Jun 18
3D TELEVISION by Alex J. Socorro  |  Posted in Articles  |  on Fri, Jun 18, 2010

Most of us have seen movies in 3D (the 3-dimensional presentation) but 3D TV is definitely a new thing.

Do not confuse this with Digital TV, that’s another thing. (Click to read related article: http://filmacademyphil.org/?p=1330)

3D or the 3-dimensional presentation is getting to be the IN thing in this decade. Networks all over the world have started to telecast 3D movies or even TV serials. This is probably the side effect of the great success of 3D movies.

In the earlier part of 2010, Avatar has earned the record of being the highest grossing, so far, in the 3D genre. Even with the more than $500 million budget, Avatar still profited with its gross of over $2 billion and counting (with the DVD releases).

With Avatar, it’s not really the story that mattered the most. First is the animation, a painstaking part in the production that requires a lot of time and effort. Second is the 3D projection of the movie in theaters.

James Cameron, who also directed the high-grossing Titanic, had his focus on the animation of Avatar. There was a mixture of real people or real scenes with animated scenes and characters. Add to this the desired 3D effect and you get a blockbuster movie.

But what exactly is 3D?

It is a special presentation unlike the normal or usual presentation where you use just one camera. After capturing the particular scenes required, the film (or video) is processed to come up with the finished product. That processing is a simple conversion of the captured shots into a presentation format.

In a 3D presentation, you get to mix 2 angles of the same scene, one for the left eye and one for the right eye. The capturing uses 2 cameras in
a simultaneous manner. The captured images are then processed separately and then mixed again.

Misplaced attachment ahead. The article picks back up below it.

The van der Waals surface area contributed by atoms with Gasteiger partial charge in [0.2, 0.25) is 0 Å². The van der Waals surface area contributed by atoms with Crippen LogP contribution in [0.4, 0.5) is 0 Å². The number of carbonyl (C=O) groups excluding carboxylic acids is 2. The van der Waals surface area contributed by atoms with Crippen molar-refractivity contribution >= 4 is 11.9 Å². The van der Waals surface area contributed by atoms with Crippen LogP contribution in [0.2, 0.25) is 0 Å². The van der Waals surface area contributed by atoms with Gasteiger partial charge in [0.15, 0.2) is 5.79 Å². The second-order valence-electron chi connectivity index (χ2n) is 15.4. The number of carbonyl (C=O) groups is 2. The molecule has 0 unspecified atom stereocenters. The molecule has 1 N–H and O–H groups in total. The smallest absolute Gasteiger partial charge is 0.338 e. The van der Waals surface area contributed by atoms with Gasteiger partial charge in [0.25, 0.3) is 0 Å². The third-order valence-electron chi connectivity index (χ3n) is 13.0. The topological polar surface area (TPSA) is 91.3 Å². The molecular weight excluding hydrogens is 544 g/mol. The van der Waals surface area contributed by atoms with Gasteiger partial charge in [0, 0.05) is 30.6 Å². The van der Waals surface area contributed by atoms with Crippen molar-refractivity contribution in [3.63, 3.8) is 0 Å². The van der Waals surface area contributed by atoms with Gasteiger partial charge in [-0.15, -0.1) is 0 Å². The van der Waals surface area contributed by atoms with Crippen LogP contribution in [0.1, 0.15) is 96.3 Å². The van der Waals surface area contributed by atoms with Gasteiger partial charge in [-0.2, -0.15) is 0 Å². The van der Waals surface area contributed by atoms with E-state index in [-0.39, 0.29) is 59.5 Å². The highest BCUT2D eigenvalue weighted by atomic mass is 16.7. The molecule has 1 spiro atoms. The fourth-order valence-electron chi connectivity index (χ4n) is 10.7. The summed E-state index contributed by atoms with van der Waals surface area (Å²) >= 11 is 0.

art-3d-television-pic-1.jpg
Without the benefit of the 3D glasses, the image appears blurred

With an image or a photograph as an example, the super imposition of the left eye image on the right eye image gives a blurred picture. In a video, of course, this method would create a blurred moving picture. That’s the first ingredient.

The next ingredient is the use of a set of 3D viewing glasses. This is required to create a complete 3D presentation. Recently, it’s called an LCD Shutter Glasses, a complement of the 3D LCD (liquid crystal display) television.

A 3D TV is capable of projecting 2 images at the same time in conjunction with the LCD Shutter Glasses. That means, for you get the maximum benefit of a 3D TV, you should be using the same brand of LCD Shutter Glasses as that of the TV set. Some leading brands are Panasonic, Samsung, and Sony.

The most widely used method of capturing a video for 3D presentation purposes is the so-called Stereoscopy. Stereo as in music, stereoscopy in video. This is done by mounting 2 cameras side by side with a distance equivalent to the gap between the 2 eyes (actually the left and right pupils of a person).

art-3d-television-pic-2.jpg
The 3D camera being adjusted by Oli Laperal of RSVP Film Studios. Notice the 2 lenses
With stereoscopy, there are 2 videos captured in different angles. Next in the procedure is a simple mixing of the captured videos. But that’s not really so simple because the 2D Depth has to be set. This depth is what matters in a 3D presentation.

Watching a 3D presentation is like watching a live presentation. Especially if the “depth” was perfectly executed, some scenes would appear life-like. Can you imagine bats or a crashing plane flying towards you? And what if you have a phobia of crawling insects?

If you have seen the old 3D movies, you may have noticed the disparity of some scenes. Some in the audience have even remarked, “Nakakahilo.” The synchronization was at fault. The showing of the 2 images (left and right eyes) should be in perfect unison so as to create the desired depth.

Very similar to the movies, a 3D TV produces a stereoscopic image—actually a moving picture—that is reconstructed to project a 3D effect. It may be line-by-line or interlaced. There’s also the Frame Sequential technology. But whatever method is used, the same effect is achieved.

To get a full simulation of a movie presentation, 3D TV operates in 1920 x 1080 resolution and running at 60 frames per second. That’s full High Definition quality.

In the Philippines, 3D telecast is still unheard of but 3D telecast is a sure thing before this decade ends. As for now, 3D TV can be used to watch 3D movies in DVD.

As in any sector of technology, 3D TV is subject to the differences of standards. A perfect analogy is the computer where IBM appears to be the standard but the Mac is slowly catching up. So your particular standard would depend on the brand.

But whatever is the brand of the TV, the good thing is that 3D is now available for the TV viewers.

Comments to this article can be sent to ajsocorro@yahoo.com